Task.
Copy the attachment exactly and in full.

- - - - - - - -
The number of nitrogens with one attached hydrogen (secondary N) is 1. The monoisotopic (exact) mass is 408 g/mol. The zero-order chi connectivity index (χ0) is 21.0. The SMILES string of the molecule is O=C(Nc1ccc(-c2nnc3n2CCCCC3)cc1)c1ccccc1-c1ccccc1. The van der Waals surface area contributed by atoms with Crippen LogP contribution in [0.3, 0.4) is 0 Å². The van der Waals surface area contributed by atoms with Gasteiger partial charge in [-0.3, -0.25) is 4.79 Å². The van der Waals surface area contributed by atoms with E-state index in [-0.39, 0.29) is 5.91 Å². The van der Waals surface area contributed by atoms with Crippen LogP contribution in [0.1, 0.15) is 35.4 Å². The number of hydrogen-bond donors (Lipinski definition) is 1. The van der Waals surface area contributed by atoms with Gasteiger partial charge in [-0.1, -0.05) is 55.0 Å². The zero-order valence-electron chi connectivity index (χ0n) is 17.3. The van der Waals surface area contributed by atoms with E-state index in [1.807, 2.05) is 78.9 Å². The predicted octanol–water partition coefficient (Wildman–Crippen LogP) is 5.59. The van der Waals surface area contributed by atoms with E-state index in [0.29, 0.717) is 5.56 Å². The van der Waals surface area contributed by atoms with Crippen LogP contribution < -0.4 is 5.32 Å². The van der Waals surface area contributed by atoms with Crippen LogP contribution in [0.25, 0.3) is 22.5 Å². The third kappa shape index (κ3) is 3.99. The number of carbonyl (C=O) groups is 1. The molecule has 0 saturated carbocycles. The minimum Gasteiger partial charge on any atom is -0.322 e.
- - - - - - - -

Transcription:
The number of nitrogens with one attached hydrogen (secondary N) is 1. The monoisotopic (exact) mass is 408 g/mol. The zero-order chi connectivity index (χ0) is 21.0. The SMILES string of the molecule is O=C(Nc1ccc(-c2nnc3n2CCCCC3)cc1)c1ccccc1-c1ccccc1. The van der Waals surface area contributed by atoms with Crippen LogP contribution in [0.3, 0.4) is 0 Å². The van der Waals surface area contributed by atoms with Gasteiger partial charge in [-0.3, -0.25) is 4.79 Å². The van der Waals surface area contributed by atoms with E-state index in [-0.39, 0.29) is 5.91 Å². The van der Waals surface area contributed by atoms with Crippen LogP contribution in [0.1, 0.15) is 35.4 Å². The number of hydrogen-bond donors (Lipinski definition) is 1. The van der Waals surface area contributed by atoms with Gasteiger partial charge in [-0.1, -0.05) is 55.0 Å². The zero-order valence-electron chi connectivity index (χ0n) is 17.3. The van der Waals surface area contributed by atoms with E-state index in [1.807, 2.05) is 78.9 Å². The predicted octanol–water partition coefficient (Wildman–Crippen LogP) is 5.59. The van der Waals surface area contributed by atoms with E-state index in [0.29, 0.717) is 5.56 Å². The van der Waals surface area contributed by atoms with Crippen LogP contribution < -0.4 is 5.32 Å². The van der Waals surface area contributed by atoms with Crippen LogP contribution in [0.25, 0.3) is 22.5 Å². The third kappa shape index (κ3) is 3.99. The number of carbonyl (C=O) groups is 1. The molecule has 0 saturated carbocycles. The minimum Gasteiger partial charge on any atom is -0.322 e.